The components of the CARES tool can provide a basis for a nursing care model specific to the care of the dying, their families, and for individuals who provide care for the dying. There are three immediate subgroups that address the most common needs and/or issues when caring for the dying. The three subgroups are symptom management, emotional and spiritual care, and self-care. Symptom management is divided into the three most common symptom management needs of the dying and their families found in peer-reviewed literature, and include comfort, airway, and restlessness and delirium. Nurses caring for the dying individual play an important role in the promotion of comfort. Education is a component of all the subgroups in the CARES tool model to emphasize the need for the nurse to seek additional training and knowledge about the care of the dying.
This chapter enables the readers to identify methods to assess: psychosocial well-being, preferred activities, sleep patterns, spiritual and religious needs, family dynamics and needs, ethnic practices, and decision-making capacity. The Minimum Data Set (MDS) provides a standardized approach to assessing many aspects of residents’ status that influence the need for nursing care. While rich in the data it generates, the MDS does not address some of the psychosocial and spiritual aspects of residents that are necessary to foster an understanding of their holistic needs. Thus, nurses must supplement the MDS assessment with other factors to gain an understanding of the complete individual. Nurses should encourage all members of the team to share any information they have gained from residents that could assist in individualizing care and identifying needs. Such findings should be documented and incorporated into care planning activities.
- Go to chapter: Neurological Deficits in the Medical–Surgical Patient: Altered Mental Status Can Occur in Any Patient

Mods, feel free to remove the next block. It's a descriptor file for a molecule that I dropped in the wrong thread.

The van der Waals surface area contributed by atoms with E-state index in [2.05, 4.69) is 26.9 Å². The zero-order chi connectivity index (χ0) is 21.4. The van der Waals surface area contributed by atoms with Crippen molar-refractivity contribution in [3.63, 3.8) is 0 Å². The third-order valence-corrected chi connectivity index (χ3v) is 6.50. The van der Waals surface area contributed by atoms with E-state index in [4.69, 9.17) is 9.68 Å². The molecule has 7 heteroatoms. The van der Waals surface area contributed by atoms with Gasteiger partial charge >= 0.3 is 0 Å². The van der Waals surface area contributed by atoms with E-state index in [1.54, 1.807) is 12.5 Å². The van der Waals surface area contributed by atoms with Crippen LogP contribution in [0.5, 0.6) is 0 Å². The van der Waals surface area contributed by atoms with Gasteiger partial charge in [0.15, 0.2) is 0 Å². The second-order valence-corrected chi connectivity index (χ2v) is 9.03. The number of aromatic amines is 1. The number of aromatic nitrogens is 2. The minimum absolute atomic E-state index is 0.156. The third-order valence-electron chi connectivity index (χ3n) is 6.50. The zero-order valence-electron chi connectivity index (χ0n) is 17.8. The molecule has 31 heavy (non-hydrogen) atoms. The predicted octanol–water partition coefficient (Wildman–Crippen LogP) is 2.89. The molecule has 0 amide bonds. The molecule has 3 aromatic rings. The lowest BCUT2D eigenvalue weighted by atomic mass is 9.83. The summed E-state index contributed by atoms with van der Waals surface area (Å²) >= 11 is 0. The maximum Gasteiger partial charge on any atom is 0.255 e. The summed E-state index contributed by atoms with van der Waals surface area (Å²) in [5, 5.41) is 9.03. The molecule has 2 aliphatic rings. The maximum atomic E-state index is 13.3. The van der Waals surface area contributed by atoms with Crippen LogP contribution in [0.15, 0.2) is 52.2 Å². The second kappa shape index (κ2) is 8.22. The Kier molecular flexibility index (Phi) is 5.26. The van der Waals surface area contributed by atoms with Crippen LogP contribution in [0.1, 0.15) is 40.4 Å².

Neurological Deficits in the Medical–Surgical Patient: Altered Mental Status Can Occur in Any Patient
The neurological assessment for the medical surgical nurse is less in depth than that of a nurse working in critical care. Any patient, regardless of diagnosis, can experience a neurological deficit. Evaluation of level of consciousness (LOC) and mentation are the most important parts of the neurological exam. The most common neurological issues that develop on a medical-surgical unit include the following: altered mental status (AMS), headaches, stroke, and seizure. AMS is the most common neurologic emergency. It can occur in hospitalized patients due to hypoxia, hypoglycemia, head injury, an infection in the brain, brain tumor, psychological condition, or a metabolic alteration or as an adverse effect of medications. Headaches are the most common neurological complaint. A stroke occurs when there is a disruption of blood flow to the brain resulting in a loss of brain function. There are two types of stroke: ischemic stroke, and hemorrhagic stroke.
- Go to chapter: Week 14: Career Goals and Planning: Professional Identity, Job Search, and Licensing Exam
This chapter examines transitioning from school into the health care profession and career goals and professional identity. It also reviews guides for students for the job application process and discusses midterm and final evaluation tool and criteria. Students are expected to sign, date, and return their evaluations to the clinical instructor by the beginning of postconference. Evaluations are based on observation, participation, and attendance. Final grades are based on assignments and on the ability to meet the requirements of the clinical class, as stated in the course syllabus. Novice nurses must learn to form a professional identity. Professional identity is the nurse’s own self-concept. The nurse must learn how to perform in the role of the nurse, be knowledgeable, hone didactic skills, and demonstrate professional standards while meeting the professional code of ethics and conduct. New nurses are oriented to their new role of caregiver by a preceptor.